Category Archives: defined-benefit plans

More Bad News on 401(k) Front

Seems the 401(k) red flags just keep waving. This latest report from Ben Steverman on the Bloomberg.com site — based on U.S. Census Bureau research — shows a whopping two-thirds of Americans aren’t putting money into any defined-contribution plans.

That’s right. Based on this research, which relies on tax data instead of surveys (as in the past), only about a third of workers are saving in a 401(k) or similar tax-deferred retirement plan.

What’s more, it now appears — using this new research methodology — that only about 14 percent of employers offer retirement plans at all! How can that be? As the report explains:

“Census researchers Michael Gideon and Joshua Mitchell analyzed W-2 tax records from 2012 to identify 6.2 million unique employers and 155 million individual workers, who held 219 million distinct jobs. This data produced estimates starkly different from previous surveys.

“For example, previous estimates suggested more than 40 percent of private-sector employers sponsored a retirement plan. Tax records uncovered a much bigger pool of small businesses, showing that, overall, just 14 percent of all employers offer a 401(k) or other defined-contribution plan to their workers.”

Bigger companies, the researchers say, are the most likely to offer 401(k) plans, and since they employ more people than small firms, they skew the overall number of U.S. workers who have the option. Gideon and Mitchell estimate that 79 percent of Americans work at organizations that sponsor a 401(k)-style plan. In the words of the report:

“The good news is that’s more than 20 points higher than previous estimates. The bad news is that just 41 percent of workers at those employers are making contributions to such a plan — more than 20 points lower than previous estimates.”

But should we all be trying to shepherd employees into 401(k)s? Earlier posts by me on this site suggest that’s a very good question. This one from January finds the creators and supporters of the retirement-savings vehicle now lamenting their creation. None of them imagined the vehicle would replace pensions, leaving workers struggling to ever contribute enough to their 401(k)s to retire comfortably.

As Herbert Whitehouse, a former human resource executive for Johnson & Johnson and one of the earliest proponents of the 401(k) for employees, tells the WSJ in that post, he and others were hoping and assuming back in 1981 — when the 401(k) was in its infancy — that the savings approach would be a kind of supplement to company pensions.

They did not imagine the idea would actually replace pensions as employers looked to cut costs and survive during subsequent downturns. As Whitehouse puts it in the WSJ story:

“We weren’t social visionaries.”

Then there’s this post a little later in January presenting the opinion of benefits expert Larry Sher, who thinks there’s even more corrupt and wrong with the savings vehicle than its merely replacing pensions. He blames the people who’ve had skin in the 401(k) game all along, who’ve been reluctant to give up their own benefits of the system — a system that forces employees to shoulder more responsibility and stress.

The chief concern of policymakers, employees and even some of the employers that have embraced the 401(k) concept, Sher says, “can be summed up as the total shifting of risks to employees — the risks that they won’t save enough, the risk that they will use the savings for non-retirement purposes, the risk of unfavorable investment results — culminating in inadequate retirement savings and the prospect of outliving such savings.”

Meanwhile, some states and cities have introduced local individual retirement accounts designed to encourage workers to save by requiring employers to either offer a retirement plan or automatically enroll their workers in the state- or city-sponsored IRAs.

The U.S. House of Representatives, however, voted to rescind those rules on Feb. 15, citing the IRA plans’ unfair competition to the financial industry. If the GOP-controlled Senate and President Donald Trump sign off on the move, all such auto-IRA plans would be placed in jeopardy, leaving people in the lurch once again. As Steverman writes:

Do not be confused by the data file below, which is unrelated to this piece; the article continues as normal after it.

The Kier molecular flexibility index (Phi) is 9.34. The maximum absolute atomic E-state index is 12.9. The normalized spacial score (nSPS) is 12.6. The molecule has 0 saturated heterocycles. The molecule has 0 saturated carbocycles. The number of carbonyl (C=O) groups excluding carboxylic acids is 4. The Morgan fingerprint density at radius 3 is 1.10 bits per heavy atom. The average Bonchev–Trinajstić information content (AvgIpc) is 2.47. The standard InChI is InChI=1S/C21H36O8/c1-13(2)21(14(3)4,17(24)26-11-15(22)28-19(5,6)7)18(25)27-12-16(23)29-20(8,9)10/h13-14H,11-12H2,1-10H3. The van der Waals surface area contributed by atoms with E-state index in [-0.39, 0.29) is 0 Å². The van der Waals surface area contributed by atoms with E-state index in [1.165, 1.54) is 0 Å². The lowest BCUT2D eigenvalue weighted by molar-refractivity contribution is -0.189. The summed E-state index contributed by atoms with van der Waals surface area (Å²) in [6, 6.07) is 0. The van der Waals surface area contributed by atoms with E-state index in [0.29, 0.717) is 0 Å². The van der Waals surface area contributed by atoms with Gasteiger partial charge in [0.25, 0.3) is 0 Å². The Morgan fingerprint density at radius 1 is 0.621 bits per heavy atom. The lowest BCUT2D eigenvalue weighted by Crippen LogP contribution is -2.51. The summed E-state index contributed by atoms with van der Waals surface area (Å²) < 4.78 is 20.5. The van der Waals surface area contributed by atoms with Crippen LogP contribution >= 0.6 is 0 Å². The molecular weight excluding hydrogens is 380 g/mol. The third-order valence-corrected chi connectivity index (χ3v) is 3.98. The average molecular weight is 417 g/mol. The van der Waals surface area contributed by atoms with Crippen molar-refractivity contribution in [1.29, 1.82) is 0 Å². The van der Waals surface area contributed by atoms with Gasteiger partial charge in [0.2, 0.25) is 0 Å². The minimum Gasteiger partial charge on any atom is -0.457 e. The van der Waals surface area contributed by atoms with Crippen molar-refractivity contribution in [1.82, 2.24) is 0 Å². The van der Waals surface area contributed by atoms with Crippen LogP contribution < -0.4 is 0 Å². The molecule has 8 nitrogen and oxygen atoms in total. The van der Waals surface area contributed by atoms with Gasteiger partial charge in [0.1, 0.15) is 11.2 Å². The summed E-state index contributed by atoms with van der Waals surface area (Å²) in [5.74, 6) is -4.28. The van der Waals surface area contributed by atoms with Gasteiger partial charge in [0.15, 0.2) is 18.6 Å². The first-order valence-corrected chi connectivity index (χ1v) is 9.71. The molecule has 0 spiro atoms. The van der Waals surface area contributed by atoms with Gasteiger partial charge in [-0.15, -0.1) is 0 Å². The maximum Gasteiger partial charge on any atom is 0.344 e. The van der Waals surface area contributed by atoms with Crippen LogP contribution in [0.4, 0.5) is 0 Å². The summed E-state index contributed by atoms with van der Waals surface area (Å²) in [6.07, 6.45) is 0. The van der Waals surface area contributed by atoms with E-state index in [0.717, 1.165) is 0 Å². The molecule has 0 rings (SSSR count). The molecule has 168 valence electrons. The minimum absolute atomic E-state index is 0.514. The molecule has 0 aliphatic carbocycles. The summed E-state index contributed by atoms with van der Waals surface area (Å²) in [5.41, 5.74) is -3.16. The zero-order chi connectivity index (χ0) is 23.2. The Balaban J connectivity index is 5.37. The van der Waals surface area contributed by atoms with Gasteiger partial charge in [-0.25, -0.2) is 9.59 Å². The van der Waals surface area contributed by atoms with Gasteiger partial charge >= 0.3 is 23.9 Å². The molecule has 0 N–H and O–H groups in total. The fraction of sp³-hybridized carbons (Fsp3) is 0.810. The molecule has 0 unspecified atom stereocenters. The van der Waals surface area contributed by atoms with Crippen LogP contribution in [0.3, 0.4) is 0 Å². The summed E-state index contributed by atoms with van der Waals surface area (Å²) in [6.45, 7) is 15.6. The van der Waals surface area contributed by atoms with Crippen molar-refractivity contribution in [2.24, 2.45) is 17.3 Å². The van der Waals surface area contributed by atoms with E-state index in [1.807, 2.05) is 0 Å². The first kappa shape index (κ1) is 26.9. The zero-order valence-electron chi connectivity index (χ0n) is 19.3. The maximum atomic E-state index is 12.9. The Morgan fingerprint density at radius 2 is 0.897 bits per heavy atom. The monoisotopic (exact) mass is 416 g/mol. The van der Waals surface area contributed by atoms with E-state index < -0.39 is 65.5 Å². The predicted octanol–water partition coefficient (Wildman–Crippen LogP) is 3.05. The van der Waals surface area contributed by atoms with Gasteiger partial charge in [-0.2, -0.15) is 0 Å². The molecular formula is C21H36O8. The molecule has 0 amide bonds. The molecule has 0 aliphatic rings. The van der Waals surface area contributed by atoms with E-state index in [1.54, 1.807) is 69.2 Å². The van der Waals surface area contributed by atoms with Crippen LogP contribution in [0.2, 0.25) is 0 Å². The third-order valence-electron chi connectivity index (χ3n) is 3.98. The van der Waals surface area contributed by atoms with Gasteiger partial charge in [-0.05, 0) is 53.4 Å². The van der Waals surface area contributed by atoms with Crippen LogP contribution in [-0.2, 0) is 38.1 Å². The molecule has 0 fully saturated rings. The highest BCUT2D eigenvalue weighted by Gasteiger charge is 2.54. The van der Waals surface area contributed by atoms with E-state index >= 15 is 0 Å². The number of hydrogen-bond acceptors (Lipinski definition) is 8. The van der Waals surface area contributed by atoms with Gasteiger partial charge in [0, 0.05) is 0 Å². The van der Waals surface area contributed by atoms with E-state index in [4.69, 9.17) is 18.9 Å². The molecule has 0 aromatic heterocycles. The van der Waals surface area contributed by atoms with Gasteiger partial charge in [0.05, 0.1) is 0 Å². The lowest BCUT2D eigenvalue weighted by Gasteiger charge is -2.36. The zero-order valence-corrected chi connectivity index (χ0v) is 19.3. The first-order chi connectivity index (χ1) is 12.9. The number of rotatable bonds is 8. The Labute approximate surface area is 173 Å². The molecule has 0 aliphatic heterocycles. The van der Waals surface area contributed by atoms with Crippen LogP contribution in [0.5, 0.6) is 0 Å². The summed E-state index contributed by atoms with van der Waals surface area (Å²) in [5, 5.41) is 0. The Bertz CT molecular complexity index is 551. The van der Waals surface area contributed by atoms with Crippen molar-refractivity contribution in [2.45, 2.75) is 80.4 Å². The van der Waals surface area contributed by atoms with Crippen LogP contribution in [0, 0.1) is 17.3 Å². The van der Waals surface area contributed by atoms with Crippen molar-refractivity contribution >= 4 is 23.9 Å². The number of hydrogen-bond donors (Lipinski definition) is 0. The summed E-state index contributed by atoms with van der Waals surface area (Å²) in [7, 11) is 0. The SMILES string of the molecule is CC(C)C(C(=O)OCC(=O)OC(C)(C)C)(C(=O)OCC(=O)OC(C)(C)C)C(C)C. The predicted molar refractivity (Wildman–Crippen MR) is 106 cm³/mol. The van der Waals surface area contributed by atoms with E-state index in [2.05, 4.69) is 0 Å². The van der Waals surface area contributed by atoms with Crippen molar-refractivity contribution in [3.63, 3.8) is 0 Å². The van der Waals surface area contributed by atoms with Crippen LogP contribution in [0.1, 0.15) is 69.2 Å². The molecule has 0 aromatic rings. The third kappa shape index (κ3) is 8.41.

“Whatever the outcome, any effort to get workers to save for retirement faces a daunting challenge: Can Americans spare the money? Student debt and auto loans are at record levels, according to Federal Reserve data released Feb. 16, and overall consumer debt is rising at the fastest pace in three years.

“Retirement is an important goal, but many Americans seem to have more pressing financial concerns.”

More Confirmation of a Benefits-Bottom Line Connection

Came across this recent news piece from Prudential (courtesy of WorldatWork) that confirms what we’ve been hearing: Senior managers, boards of directors and finance/treasury professionals are all getting much more involved in their companies’ benefits decisions.

The Prudential study finds 40 percent of plan sponsors say the employee-benefit decision-making process in their company has changed over the past five years, demonstrating increased attention to the bottom-line impact of benefits.

The study, which surveyed plan sponsors, plan participants and broker/consultants, finds the influence of senior management has increased the most (45 percent say they’re more involved). More than 20 percent of plan sponsors also say boards, finance/treasury and employees themselves are all playing more important roles in deciding what benefits are offered and how much money should be allocated to them.

The most dramatic perception of change came from benefits brokers and consultants, with more than two-thirds of those surveyed (69 percent) seeing changes in the areas and seniority of people involved in the benefits decision-making process.

This certainly underscores Dave Shadovitz’s Leader Board post yesterday from this week’s IBI/NBCH Health and Productivity Conference at the Fairmont San Francisco. Findings from a study presented there — looking at chief financial officers’ perspectives on the role health plays on financial performance — shows most CFOs now consider health an organizational imperative.

Inerestingly, both studies also indicate this interest by top leaders in their organizational health goes beyond finances alone. In the study of CFOs, their newfound interest isn’t confined to healthcare costs, but extends into the cultural and overall performance impact — including sick days, absences, turnover and opportunities lost.

Likewise, the Prudential study looks at the growing importance this new focus has on employees’ overall satisfaction with their benefits; which, of course, enhances overall performance.